Firstly congratulations to all those designer jewellers who took part in EC One‘s ‘Unsigned’ competition. The creativity generated by the designer jewellery industry is staggering and I am incredibly proud to be part of it all. As with all things, there is only one winner and it is with great excitement and anticipation that we can divulge the finalists in the competition. The finalists were all voted for by supporters in a facebook campaign initiated by EC One with the addition of one ‘wild card’
So without further ado, to the sound of a drum roll, the finalists are:-
Emily Margaret Hill
“I design and hand craft contemporary photo-etched lockets, inspired by the Victorian fascination with museums and collecting. They are made from sterling silver with recycled 9ct gold chains and cast bone T-bar fastenings. Sentimentality is integral to my work; these miniature containers are designed with the wearer in mind, allowing them to create their own narrative, encapsulating secrets or treasures. Each one can be etched with an important location on the surface or bought with a random place, purely for the map’s intricacy and texture…”
“Echoing the intricate fretwork of Moorish architecture, my ‘Promise’ collection brings together the delicate and feminine with the bold and edgy. My childhood was spent growing up amongst the diverse cultures of the Middle East and rural Spain, before relocating to Shoreditch, East London where I design and make my jewellery using silver, gold, platinum and precious stones.”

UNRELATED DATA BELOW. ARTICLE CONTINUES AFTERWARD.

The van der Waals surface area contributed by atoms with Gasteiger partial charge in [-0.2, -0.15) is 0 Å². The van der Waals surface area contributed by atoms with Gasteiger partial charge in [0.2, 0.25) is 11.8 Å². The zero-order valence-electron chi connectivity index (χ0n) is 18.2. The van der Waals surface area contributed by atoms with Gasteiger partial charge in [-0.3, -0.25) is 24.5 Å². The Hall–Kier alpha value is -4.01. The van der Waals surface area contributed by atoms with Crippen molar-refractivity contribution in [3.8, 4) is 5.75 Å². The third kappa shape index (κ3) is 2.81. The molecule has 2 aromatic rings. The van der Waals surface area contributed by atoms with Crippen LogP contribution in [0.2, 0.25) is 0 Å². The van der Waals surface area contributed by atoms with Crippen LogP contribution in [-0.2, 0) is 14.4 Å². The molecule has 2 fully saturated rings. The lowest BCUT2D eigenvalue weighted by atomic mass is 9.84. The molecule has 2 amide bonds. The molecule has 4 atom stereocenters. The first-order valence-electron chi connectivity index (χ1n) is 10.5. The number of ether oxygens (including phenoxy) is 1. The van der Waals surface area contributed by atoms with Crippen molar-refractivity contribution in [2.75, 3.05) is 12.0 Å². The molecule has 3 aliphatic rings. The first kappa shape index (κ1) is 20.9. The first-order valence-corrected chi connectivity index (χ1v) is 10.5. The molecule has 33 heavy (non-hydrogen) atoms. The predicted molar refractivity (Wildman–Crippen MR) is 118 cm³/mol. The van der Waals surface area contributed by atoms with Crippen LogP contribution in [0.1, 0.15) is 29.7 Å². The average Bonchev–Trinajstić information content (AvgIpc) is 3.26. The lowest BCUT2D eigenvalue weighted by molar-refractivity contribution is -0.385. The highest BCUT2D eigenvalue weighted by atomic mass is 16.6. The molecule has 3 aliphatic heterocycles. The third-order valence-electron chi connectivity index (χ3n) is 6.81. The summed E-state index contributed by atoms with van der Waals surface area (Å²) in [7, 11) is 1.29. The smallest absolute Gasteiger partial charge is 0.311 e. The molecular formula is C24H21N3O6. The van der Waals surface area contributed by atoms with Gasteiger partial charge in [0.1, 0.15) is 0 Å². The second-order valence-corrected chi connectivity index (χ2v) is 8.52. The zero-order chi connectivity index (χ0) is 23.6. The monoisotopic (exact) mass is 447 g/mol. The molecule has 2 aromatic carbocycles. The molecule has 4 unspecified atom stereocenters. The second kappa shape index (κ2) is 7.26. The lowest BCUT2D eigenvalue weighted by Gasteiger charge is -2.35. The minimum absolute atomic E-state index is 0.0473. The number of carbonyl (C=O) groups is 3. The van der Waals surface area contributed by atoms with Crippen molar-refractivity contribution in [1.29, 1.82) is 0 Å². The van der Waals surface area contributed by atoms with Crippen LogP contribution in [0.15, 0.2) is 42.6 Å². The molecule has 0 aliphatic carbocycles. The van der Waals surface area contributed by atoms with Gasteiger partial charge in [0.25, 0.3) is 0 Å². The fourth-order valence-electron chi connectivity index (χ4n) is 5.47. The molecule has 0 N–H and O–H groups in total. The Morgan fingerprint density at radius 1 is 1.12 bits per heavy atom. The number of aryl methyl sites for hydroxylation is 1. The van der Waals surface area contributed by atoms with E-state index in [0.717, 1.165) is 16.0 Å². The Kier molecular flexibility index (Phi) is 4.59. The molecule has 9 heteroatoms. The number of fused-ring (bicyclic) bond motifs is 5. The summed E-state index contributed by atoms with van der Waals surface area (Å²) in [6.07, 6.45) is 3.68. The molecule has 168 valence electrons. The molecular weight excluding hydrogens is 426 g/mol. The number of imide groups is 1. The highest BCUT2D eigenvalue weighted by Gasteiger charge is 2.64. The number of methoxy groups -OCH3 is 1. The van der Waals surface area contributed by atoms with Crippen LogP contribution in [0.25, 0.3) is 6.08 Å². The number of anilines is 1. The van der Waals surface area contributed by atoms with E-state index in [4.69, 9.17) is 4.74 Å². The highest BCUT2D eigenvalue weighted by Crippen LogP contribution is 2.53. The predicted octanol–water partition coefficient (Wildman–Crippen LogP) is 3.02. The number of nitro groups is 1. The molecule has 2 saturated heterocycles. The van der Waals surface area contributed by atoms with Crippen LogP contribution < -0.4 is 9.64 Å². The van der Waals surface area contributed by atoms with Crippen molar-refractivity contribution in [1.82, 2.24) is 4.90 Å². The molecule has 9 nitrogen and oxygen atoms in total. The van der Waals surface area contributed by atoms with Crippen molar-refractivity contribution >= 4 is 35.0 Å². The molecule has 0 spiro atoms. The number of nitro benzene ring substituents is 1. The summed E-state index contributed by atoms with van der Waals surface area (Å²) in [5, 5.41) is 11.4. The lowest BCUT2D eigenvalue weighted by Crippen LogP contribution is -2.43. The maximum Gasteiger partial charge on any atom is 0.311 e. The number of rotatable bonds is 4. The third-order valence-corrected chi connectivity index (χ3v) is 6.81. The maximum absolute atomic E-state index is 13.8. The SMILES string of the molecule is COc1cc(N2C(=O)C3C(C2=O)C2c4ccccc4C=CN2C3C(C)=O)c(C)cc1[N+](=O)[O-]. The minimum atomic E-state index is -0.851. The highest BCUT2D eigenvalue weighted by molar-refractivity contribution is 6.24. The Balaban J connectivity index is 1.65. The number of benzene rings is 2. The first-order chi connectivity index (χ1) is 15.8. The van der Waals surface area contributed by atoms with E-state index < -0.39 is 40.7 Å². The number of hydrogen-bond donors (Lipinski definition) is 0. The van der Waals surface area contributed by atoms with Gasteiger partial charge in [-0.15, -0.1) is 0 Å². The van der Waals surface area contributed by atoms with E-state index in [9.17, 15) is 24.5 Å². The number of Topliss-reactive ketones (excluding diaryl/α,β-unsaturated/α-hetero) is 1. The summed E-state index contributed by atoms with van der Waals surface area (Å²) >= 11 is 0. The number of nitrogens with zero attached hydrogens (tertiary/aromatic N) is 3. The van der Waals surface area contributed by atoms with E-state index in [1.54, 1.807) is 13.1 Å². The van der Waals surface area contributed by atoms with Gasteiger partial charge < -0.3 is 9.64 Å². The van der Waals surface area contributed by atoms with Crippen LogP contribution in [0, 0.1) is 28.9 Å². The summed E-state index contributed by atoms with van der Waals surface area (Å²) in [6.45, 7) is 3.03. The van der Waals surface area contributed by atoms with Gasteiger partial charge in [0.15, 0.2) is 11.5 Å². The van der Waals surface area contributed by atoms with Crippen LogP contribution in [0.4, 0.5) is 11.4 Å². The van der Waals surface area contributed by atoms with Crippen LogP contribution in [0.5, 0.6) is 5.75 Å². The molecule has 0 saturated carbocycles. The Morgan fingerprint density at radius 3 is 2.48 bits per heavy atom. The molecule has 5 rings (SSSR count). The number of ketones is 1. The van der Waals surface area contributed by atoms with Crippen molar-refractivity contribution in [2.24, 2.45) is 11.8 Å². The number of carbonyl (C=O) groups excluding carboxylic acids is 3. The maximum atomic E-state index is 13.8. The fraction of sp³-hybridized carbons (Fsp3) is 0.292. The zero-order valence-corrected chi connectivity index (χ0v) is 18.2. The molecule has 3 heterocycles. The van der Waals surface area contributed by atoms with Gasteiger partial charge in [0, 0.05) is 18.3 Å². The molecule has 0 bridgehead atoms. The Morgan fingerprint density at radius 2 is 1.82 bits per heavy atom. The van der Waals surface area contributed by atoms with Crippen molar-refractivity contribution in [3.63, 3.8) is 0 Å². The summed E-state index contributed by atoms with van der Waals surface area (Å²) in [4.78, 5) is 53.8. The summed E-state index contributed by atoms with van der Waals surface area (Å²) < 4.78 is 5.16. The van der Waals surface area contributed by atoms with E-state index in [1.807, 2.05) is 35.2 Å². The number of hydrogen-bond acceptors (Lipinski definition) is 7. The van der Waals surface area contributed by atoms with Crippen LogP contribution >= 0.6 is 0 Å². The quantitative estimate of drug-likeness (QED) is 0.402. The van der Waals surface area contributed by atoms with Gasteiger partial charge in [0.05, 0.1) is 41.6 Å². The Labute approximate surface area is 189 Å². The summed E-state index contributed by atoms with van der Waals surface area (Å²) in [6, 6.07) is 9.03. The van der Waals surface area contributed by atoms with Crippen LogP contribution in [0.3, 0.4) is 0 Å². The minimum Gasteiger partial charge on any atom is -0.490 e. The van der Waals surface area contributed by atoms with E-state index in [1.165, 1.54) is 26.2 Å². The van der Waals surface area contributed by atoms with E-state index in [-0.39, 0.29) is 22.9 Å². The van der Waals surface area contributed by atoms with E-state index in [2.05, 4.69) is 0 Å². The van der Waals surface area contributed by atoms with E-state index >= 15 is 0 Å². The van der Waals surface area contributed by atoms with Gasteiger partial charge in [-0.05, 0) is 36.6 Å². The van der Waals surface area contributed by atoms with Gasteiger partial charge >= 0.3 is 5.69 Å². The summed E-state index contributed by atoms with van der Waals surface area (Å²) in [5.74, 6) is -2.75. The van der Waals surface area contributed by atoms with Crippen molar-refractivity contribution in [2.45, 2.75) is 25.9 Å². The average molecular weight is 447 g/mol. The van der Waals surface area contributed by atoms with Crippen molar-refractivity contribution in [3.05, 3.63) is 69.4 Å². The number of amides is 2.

“I have always been really interested in the history of France and its unique notion of luxury. Inspiration for my work came from the 18th century and Marie Antoinette d’Autriche who symbolises a sense of French grace, lavishness and femininity that I am emphasising in my designs. My collection is a way for me to refer to the nostalgia of a time of great leisure and which had a great cultural impact, a time when life was simply different and when France shone all over the world and established itself as a cultural exemplar.”
“My structural jewellery aims to explore the relationship between the opposing realms of craft, computing, science and nature. I enjoy the simplicity of repeating one element as a method of construction, mixing traditional skills with new technologies. My interest in plays on words has led my collection to be based around the iconic diamond, its form and how we identify it. I aim to rework the diamond and challenge its common associations and preconceptions. Each piece is worked by hand, giving every diamond a rarity similar to the stone itself.”
I will be judging the finalists tomorrow evening, along with Nicholas King, Mademoiselle Robot and Kate Carter from the Guardian to select the ultimate winner.